There are moments that you never forget, those moments that could be called ‘life changing’. One of those times for me was my mission trip with Smile Network. This is a humanitarian organization that provides life-altering reconstructive surgeries and related healthcare services to impoverished children and adults in developing nations. When you make a donation for a dollar, ten dollars, five hundred dollars or more, you are giving someone in need the priceless gift of dignity. In fact, I learned that 45 minutes and $500.00 changes a life forever.
So here is my story. After a major health scare and recovery, I was feeling pretty lucky, blessed. So I wanted to give back. Turns out my good friend and college roommate, Dawn, felt the same way. We went to a meeting to find out more about the organization and the work they were doing in Peru with many children from the Ketchwa tribe. Wow! Here is what we signed up for . . .
We were going to be gone from our families and the basic comforts of home for 17 days. The first few days in Peru we acclimated to the elevation in the beautiful town of Cusco. Beautiful people. Then, it was off to the classic Inca Trail where we would be bonding with our surgical team by hiking together for five days and four nights. We hiked about eight hours each day and summited at ‘Dead Woman’s Pass’ at around 13,000 feet above sea level.
The Inca Trail is really three overlapping trails: Mollepata, Classic, and One Day. Mollepata is the longest of the three routes, with the highest mountain pass, and intersects with the Classic route before crossing Warmiwañusqa (‘dead woman’). Located in the Andes mountain range, the trail passes through several types of Andean environments including cloud forest and alpine tundra. Settlements, tunnels, and many Incan ruins are located along the trail before ending at the Sun Gate on Machu Picchu mountain.
We trekked with moms, dads, teenagers, photographers, porters and even a Peruvian shaman, Roni. There were lots of laughs, really bad camp food, twisted ankles, altitude sickness and NO BATHROOMS! The trail tested our physical fitness, mental toughness, even our modesty. But, man-oh-man, was it ever life changing. I was truly present for every moment. Nothing but the trail and your walking stick for days. The scenery was breath taking, but the moment that we got to the Sun Gate – the end of the trail – Machu Picchu was beyond words. We were exhausted, dirty, hungry and SOOOO awe inspired to see in person what we have only seen in pictures. I mean when was the last time you did something for the very first time? Machu Picchu is enormous!!! We spent hours there soaking it all in and then it was off for showers and food!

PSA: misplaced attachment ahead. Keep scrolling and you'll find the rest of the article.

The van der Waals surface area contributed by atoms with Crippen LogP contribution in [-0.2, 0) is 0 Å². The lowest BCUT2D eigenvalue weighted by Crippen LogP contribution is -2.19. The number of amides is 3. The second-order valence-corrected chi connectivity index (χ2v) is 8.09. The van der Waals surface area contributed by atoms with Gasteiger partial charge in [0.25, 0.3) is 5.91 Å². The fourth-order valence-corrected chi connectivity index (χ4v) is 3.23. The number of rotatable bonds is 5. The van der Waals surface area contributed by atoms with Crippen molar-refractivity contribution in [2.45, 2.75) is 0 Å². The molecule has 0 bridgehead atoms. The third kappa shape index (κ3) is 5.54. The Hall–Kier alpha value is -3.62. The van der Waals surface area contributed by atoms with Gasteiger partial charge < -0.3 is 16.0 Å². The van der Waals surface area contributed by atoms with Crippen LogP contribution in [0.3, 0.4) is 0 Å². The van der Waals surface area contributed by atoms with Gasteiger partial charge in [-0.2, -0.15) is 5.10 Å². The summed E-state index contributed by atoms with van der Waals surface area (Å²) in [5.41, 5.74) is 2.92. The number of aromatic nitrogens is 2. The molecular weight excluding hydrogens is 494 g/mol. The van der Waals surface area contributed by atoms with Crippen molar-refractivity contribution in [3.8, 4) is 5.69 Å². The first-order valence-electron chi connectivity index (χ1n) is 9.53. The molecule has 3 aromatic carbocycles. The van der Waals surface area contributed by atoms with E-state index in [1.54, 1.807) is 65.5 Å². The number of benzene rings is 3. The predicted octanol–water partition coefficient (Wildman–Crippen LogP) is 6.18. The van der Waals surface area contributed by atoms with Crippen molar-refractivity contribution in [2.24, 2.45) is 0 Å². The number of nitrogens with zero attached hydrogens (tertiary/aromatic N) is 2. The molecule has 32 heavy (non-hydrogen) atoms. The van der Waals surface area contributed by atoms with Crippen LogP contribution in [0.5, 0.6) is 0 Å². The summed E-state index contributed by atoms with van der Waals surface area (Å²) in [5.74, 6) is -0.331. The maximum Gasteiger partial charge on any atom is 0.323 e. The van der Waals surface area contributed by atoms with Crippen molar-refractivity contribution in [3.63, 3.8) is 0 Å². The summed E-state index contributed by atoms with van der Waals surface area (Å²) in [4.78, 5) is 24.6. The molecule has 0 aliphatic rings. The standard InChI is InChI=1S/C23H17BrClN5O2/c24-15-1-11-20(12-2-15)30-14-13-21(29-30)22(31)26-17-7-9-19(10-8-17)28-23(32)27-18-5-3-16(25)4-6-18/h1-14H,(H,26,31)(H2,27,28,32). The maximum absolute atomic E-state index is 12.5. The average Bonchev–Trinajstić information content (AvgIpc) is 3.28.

But after all that, the REAL adventure was about to start. We were there for a medical mission and it was time to start the process, our higher purpose.
Day 1 of the mission was where we started the screening process. Some families had walked for days to just get the chance to see one of the mission doctors in hopes that their child’s face could be repaired and life changed. There were hundreds that came in to be screened, and less than 75 that would get this life changing surgery. I have to say, much of that day was heartbreaking, having to turn away families and knowing what they had gone through just to get there, much less what their lives were like back home. Gut wrenching really. The doctors are made up of volunteers from all over the world; pediatricians, plastic surgeons, nurses, anesthesiologists, all here ‘on vacation’ working 15 hour days to give the less fortunate in this world another chance.
Days 2-4: Surgeries began and recoveries continued. Most of the families didn’t speak English or Spanish but rather a Ketchwa dialect that required translators to help them discuss the surgery and what to expect. Mostly for me, it was telling moms that it was going to be okay by dishing out a lot of hugs and prayers. It’s so surreal – a mother handing over their child and their trust to you while they really can’t begin to understand what is happening. I became a ‘godmother’ to many of the babies that we were able to help. I actually even got to assist in the surgeries, becoming sort of a ‘scrub nurse’, in what are not modern surgery centers, but more like M.A.S.H. units. Pictures tell it best. Truly, in 45 minutes, these doctors and nurses changed lives forever, mine too.
This experience has changed the way I think about the world and my life . . . forever.